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The 1908 Olympics in London stands out for many reasons. It is considered the first truly modern Olympics that featured its own specially built stadium. It presented the first version of what would later become the Winter Games. It saw the first African American to win a medal. It was also influential in the development of marathon racing, marking the course at 26.2 miles and creating the event’s first superstars.
Tom Longboat, Johnny Hayes and Dorando Pietri were all men of humble beginnings in Canada, New York and Italy, respectively. Their lives would intersect in London with varying results. Historical fact tells us Longboat - the heavy favorite after a series of wins in Canada and Boston - dropped out around the mid-point. Pietri stunned the crowd when he surged to the front and entered the stadium with a 10-minute lead. He shocked the world further with his bizarre behavior in the final stretch brought on by a combination of fatigue and dehydration (runners at the time were fed brandy or whiskey during a race because water was considered a cause of cramps). Johnny Hayes finished second. Protests from the American delegation that Pietri was helped across the line resulted in his disqualification and a gold medal for Hayes.
The controversial finish only fueled interest in the endurance race. With 1908 Olympics in the books, sports promoters sought ways to exploit the event for financial gain. Marathon races at Boston and in Canada were amateur-only events. Participants could not earn wages for running and - worse still - access was free. Sports promoter Pat Powers saw a way around the problem. He built an inside track at Madison Square Garden and promoted a showdown between Hayes and Pietri - now an international celebrity - to determine the true champion, and followed up with a series of derbies between Pietri and Longboat. Thus the marathon became a spectacle. The professional marathon circuit may have been short-lived but it was a crucial piece that kept the event at the forefront of athletics until the 1912 Olympics.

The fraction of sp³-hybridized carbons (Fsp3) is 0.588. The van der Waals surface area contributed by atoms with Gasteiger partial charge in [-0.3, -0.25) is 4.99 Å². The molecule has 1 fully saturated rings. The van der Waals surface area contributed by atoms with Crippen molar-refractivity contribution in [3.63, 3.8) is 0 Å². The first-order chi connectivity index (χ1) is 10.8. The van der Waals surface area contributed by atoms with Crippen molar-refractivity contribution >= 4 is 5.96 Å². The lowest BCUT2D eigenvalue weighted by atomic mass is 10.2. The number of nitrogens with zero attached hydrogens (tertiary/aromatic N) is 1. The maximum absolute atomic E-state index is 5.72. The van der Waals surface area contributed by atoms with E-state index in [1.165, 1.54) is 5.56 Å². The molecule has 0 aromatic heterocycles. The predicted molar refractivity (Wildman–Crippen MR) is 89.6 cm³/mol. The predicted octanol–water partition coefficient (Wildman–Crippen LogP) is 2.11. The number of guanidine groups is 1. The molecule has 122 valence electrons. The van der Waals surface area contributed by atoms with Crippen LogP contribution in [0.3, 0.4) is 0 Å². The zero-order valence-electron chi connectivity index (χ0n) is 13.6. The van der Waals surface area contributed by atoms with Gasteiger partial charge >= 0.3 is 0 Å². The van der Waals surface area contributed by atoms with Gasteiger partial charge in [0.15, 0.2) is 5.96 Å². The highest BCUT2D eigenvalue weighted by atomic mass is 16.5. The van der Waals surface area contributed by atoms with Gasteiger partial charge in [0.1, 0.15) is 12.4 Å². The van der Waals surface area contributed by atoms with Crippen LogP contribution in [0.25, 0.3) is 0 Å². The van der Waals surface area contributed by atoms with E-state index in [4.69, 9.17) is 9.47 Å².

In less than capable hands this would have been a “did not finish.” There’s just so much going on from the buildup through the resolution. David Davis, however, tells the story with a light and fleeting pace that’s easy to digest and simply captivating. His painstaking research is evident in the details as he described the rags-to-riches stories of the three marathoners who helped make the sport popular, and he pulled no punches when it came to explaining the competitive - and exploitative - nature of the various athletic associations and promoters of the time. The result is a mesmerising book for runners and sports fans just in time for 2012 London Summer Games.